- You are not retiring into a new, long-term bull market no matter what you hear in the media. The Shiller P/E, a longer-term price/earnings analysis which shakes out fluctuations in business cycles over ten-year rolling periods. As of April 8, 2013, the Shiller P/E was 23.37. Going back as far as 1890, secular bull markets have never been born from these levels, so why would it be any different this time? Long-term bull cycles begin at much lower stock market valuations. Retirees in the year 2000, now in their tenth year, or those fully retiring today, face great risk or the possibility of running out of money before they run out of life.
- Future returns of fixed income (bonds) are going to face formidable headwinds. Bonds, the anchor of retiree portfolios will most likely face principal risk and/or lower future yields, which will pressure retire portfolio withdrawal rates.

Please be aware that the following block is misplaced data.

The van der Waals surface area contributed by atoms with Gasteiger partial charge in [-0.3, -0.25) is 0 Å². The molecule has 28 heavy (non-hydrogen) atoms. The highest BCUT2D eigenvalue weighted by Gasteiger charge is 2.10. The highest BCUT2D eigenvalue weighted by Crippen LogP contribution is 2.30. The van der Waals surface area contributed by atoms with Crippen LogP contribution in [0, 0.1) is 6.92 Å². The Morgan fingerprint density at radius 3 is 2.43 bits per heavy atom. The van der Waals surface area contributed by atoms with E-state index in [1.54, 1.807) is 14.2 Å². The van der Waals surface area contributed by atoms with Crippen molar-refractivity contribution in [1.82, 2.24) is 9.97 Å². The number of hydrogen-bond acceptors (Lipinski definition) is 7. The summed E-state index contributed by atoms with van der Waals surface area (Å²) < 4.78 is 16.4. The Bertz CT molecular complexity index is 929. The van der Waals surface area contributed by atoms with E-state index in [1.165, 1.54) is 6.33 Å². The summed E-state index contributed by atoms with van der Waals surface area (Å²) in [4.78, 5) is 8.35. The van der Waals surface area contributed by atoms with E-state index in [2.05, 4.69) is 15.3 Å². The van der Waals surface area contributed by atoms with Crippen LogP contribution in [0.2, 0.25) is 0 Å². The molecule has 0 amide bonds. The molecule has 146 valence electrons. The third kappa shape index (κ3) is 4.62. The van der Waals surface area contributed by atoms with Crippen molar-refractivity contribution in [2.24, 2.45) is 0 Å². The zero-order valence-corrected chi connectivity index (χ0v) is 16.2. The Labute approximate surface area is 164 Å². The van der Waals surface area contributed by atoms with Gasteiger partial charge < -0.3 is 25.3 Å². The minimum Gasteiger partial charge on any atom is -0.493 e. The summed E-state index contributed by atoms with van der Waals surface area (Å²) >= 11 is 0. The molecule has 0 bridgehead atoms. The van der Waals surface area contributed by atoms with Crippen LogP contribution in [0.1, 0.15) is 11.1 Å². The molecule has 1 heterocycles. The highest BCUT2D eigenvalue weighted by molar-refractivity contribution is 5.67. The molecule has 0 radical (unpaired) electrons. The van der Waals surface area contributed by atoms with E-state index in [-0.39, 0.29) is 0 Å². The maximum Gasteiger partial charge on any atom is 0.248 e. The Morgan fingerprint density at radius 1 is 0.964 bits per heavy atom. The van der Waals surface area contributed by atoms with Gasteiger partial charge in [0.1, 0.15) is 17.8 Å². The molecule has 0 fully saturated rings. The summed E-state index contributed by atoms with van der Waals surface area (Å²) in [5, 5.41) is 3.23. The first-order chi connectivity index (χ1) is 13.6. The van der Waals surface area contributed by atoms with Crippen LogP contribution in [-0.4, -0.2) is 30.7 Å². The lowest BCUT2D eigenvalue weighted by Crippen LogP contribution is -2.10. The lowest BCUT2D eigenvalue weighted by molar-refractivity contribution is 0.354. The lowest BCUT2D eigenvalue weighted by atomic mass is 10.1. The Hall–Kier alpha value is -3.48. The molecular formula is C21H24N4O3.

- Donâ€™t count out inflation. Inflation per the Federal Reserve has been relatively benign, this is true. Inflation has averaged roughly 2 percent over the last few years. However, inflation risk varies and is personal for each household. For example, when it comes to retirees on fixed incomes, even small increases in food and gas prices create a major impact to restricted budgets. Letâ€™s also not forget medical care inflation which has increased dramatically since the year 2000. As planners we also need to consider how Congress may consider limiting COLA (cost-of-living adjustments) utilizing a concept called â€œchained CPIâ€ which means retirees will feel more inflation pressure in the future as Social Security cost-of-living adjustments are at risk of being formidably curtailed.